Chand Sahrawat looks at food through the eyes of Zoya, her hospobaby*.
One of my fondest memories as a kid is when my nana would order a plate of French fries after she took me swimming at the local gymkhana. Nothing could satiate my appetite like a whole lot of crispy deep-fried fries doused in ketchup. I haven’t come across another child who doesn’t enjoy fries or potatoes in some form.
Most of us get our fix of hot chips in the local food court. Unfortunately the food courts in New Zealand do not do justice to the humble spud — over-salted and greasy is the norm. Hospobaby and I came across Best Fries Forever in a Singapore food court.
This little counter only sold fries, skin on, cooked to order served with chilli or a variety of dipping sauces like nacho cheese or curry mayo. Zoya and I were in chippie heaven. The same food court boasted a counter called Potato Depot selling jacket potatoes with different fillings — sweet corn, cheesy macaroni, bacon and sour cream, salmon to just name a few. I remember seeing a similar concept in British malls about a decade ago. I just wonder when we Kiwis will see the potato in a new light.
Until that happens I have been making my own versions of jacket potatoes at home. We do refried beans or baked beans with sour cream and cheese for hospobaby and grown up versions with truffle oil and parmesan for us.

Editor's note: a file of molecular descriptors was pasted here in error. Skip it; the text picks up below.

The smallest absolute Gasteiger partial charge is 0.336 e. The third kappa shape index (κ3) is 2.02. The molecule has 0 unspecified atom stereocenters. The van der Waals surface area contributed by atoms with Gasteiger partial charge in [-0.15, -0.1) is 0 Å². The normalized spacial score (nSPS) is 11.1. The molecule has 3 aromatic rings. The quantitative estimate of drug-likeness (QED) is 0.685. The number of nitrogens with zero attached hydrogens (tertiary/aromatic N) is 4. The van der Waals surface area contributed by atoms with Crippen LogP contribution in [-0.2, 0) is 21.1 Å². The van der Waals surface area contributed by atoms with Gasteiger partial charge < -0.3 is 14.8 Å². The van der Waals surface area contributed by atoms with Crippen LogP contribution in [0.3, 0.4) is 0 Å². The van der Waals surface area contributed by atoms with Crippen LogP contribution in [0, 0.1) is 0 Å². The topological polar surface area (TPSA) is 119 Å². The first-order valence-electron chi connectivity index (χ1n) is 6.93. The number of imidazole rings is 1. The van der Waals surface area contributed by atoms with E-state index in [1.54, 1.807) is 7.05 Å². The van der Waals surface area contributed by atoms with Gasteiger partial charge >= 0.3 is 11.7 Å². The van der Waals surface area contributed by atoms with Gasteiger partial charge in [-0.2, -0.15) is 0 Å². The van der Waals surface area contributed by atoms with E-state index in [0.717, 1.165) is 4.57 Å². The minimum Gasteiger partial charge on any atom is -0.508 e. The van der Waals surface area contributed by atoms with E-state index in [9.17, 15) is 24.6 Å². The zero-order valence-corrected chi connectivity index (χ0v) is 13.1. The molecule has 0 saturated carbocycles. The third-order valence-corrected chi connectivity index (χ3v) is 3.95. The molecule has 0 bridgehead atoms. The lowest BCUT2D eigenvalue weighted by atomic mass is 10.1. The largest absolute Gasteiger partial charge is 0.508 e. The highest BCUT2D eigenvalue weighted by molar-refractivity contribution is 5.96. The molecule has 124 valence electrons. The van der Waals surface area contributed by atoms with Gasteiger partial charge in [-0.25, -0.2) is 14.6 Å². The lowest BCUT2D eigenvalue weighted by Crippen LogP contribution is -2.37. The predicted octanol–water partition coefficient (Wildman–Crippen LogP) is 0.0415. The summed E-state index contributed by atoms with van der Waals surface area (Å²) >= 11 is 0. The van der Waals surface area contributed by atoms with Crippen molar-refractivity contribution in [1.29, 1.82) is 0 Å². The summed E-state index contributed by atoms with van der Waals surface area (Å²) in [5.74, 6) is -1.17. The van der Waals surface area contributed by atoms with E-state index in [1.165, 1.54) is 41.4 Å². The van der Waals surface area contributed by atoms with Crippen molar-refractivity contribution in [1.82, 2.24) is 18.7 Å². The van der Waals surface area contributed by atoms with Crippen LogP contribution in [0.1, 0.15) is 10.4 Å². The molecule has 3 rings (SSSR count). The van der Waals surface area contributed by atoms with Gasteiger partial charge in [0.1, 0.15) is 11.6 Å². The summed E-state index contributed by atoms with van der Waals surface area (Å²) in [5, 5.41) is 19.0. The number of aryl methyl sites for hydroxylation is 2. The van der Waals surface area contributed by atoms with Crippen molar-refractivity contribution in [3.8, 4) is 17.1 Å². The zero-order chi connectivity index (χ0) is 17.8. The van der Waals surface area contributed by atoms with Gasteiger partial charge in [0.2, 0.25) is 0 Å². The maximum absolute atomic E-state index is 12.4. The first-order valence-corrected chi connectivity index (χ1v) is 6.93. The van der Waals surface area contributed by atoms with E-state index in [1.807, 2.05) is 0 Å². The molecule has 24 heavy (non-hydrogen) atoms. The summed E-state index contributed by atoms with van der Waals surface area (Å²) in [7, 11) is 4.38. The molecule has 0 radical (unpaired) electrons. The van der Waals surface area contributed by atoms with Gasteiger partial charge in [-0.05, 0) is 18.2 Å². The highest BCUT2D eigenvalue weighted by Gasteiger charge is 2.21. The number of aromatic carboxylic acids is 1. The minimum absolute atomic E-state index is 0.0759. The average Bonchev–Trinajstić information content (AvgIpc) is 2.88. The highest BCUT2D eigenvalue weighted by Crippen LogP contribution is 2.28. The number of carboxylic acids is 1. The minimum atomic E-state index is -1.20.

Jacket potatoes have become a saviour for me when I am running short of time and/or supplies. Leaving the skin on potatoes preserves all the nutrients that would be otherwise lost in cooking and the skin is packed with goodness anyway. The fact that it is a sure hit with Zoya is a blessing.
You can of course bake your spuds in the oven but I am always in a hurry, so this is my quick recipe. Make your own variations by adding a variety of fillings like sour cream, cheese, bacon, truffle oil, hummus etc.
* “Hospo” short for hospitality is a term used regularly in the hospitality industry. Chand and Sid own the restaurant Sidart in Ponsonby so Zoya has been part of the hospitality industry from day one, hence the term hospobaby.
- Take a fork and puncture the potato in several places.
- Put it into a brown paper bag and cook on high in the microware for 1½ minutes.
- Turn it around and cook for another 1½ minutes.
- Carefully take the hot potato out of the bag and put it into a bowl.
- Cut a cross across the top of the potato and push the butter inside.
- Season with salt and pepper. Now add any fillings of your choice.